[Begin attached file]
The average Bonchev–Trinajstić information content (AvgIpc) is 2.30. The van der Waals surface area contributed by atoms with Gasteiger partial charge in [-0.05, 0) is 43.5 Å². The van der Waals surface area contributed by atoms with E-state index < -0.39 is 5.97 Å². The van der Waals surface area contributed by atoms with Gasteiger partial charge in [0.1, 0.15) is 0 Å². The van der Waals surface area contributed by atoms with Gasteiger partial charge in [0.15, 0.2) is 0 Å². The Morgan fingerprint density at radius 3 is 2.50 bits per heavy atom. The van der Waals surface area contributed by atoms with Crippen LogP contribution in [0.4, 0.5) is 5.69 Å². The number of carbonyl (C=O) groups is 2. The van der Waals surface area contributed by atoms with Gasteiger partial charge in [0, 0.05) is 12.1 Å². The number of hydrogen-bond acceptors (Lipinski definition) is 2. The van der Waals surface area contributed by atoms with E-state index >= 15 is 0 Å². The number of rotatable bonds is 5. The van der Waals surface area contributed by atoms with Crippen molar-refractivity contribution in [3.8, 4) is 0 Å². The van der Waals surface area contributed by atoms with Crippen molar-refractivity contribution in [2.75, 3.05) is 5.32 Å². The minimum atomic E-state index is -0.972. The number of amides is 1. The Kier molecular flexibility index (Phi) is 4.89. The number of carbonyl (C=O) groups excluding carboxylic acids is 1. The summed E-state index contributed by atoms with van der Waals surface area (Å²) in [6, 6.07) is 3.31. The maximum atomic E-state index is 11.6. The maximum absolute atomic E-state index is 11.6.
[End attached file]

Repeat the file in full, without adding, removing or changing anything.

The average Bonchev–Trinajstić information content (AvgIpc) is 2.30. The van der Waals surface area contributed by atoms with Gasteiger partial charge in [-0.05, 0) is 43.5 Å². The van der Waals surface area contributed by atoms with E-state index < -0.39 is 5.97 Å². The van der Waals surface area contributed by atoms with Gasteiger partial charge in [0.1, 0.15) is 0 Å². The van der Waals surface area contributed by atoms with Gasteiger partial charge in [0.15, 0.2) is 0 Å². The Morgan fingerprint density at radius 3 is 2.50 bits per heavy atom. The van der Waals surface area contributed by atoms with Crippen LogP contribution in [0.4, 0.5) is 5.69 Å². The number of carbonyl (C=O) groups is 2. The van der Waals surface area contributed by atoms with Gasteiger partial charge in [0, 0.05) is 12.1 Å². The number of hydrogen-bond acceptors (Lipinski definition) is 2. The van der Waals surface area contributed by atoms with E-state index >= 15 is 0 Å². The number of rotatable bonds is 5. The van der Waals surface area contributed by atoms with Crippen molar-refractivity contribution in [3.8, 4) is 0 Å². The van der Waals surface area contributed by atoms with Crippen molar-refractivity contribution in [2.75, 3.05) is 5.32 Å². The minimum atomic E-state index is -0.972. The number of amides is 1. The Kier molecular flexibility index (Phi) is 4.89. The number of carbonyl (C=O) groups excluding carboxylic acids is 1. The summed E-state index contributed by atoms with van der Waals surface area (Å²) in [6, 6.07) is 3.31. The maximum atomic E-state index is 11.6. The maximum absolute atomic E-state index is 11.6.